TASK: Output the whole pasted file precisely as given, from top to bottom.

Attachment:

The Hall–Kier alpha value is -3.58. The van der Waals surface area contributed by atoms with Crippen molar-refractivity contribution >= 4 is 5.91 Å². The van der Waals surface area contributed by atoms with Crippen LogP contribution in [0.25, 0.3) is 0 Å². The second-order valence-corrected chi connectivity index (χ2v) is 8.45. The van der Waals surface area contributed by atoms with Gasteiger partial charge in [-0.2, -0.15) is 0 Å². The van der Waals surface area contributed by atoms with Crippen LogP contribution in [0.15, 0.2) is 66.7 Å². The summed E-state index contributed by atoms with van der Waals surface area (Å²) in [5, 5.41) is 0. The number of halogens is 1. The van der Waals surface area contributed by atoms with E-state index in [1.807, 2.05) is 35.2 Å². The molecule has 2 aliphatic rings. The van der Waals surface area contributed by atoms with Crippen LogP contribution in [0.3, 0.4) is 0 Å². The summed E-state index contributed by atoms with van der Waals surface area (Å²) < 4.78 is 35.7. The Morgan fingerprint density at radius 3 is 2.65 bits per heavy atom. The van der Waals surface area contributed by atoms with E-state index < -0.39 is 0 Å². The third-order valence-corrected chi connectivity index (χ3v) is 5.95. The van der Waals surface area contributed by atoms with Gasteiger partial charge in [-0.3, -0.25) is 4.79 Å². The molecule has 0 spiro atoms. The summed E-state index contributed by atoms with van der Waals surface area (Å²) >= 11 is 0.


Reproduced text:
The Hall–Kier alpha value is -3.58. The van der Waals surface area contributed by atoms with Crippen molar-refractivity contribution >= 4 is 5.91 Å². The van der Waals surface area contributed by atoms with Crippen LogP contribution in [0.25, 0.3) is 0 Å². The second-order valence-corrected chi connectivity index (χ2v) is 8.45. The van der Waals surface area contributed by atoms with Gasteiger partial charge in [-0.2, -0.15) is 0 Å². The van der Waals surface area contributed by atoms with Crippen LogP contribution in [0.15, 0.2) is 66.7 Å². The summed E-state index contributed by atoms with van der Waals surface area (Å²) in [5, 5.41) is 0. The number of halogens is 1. The van der Waals surface area contributed by atoms with E-state index in [1.807, 2.05) is 35.2 Å². The molecule has 2 aliphatic rings. The van der Waals surface area contributed by atoms with Crippen LogP contribution in [0.3, 0.4) is 0 Å². The summed E-state index contributed by atoms with van der Waals surface area (Å²) < 4.78 is 35.7. The Morgan fingerprint density at radius 3 is 2.65 bits per heavy atom. The van der Waals surface area contributed by atoms with E-state index < -0.39 is 0 Å². The third-order valence-corrected chi connectivity index (χ3v) is 5.95. The van der Waals surface area contributed by atoms with Gasteiger partial charge in [-0.3, -0.25) is 4.79 Å². The molecule has 0 spiro atoms. The summed E-state index contributed by atoms with van der Waals surface area (Å²) >= 11 is 0.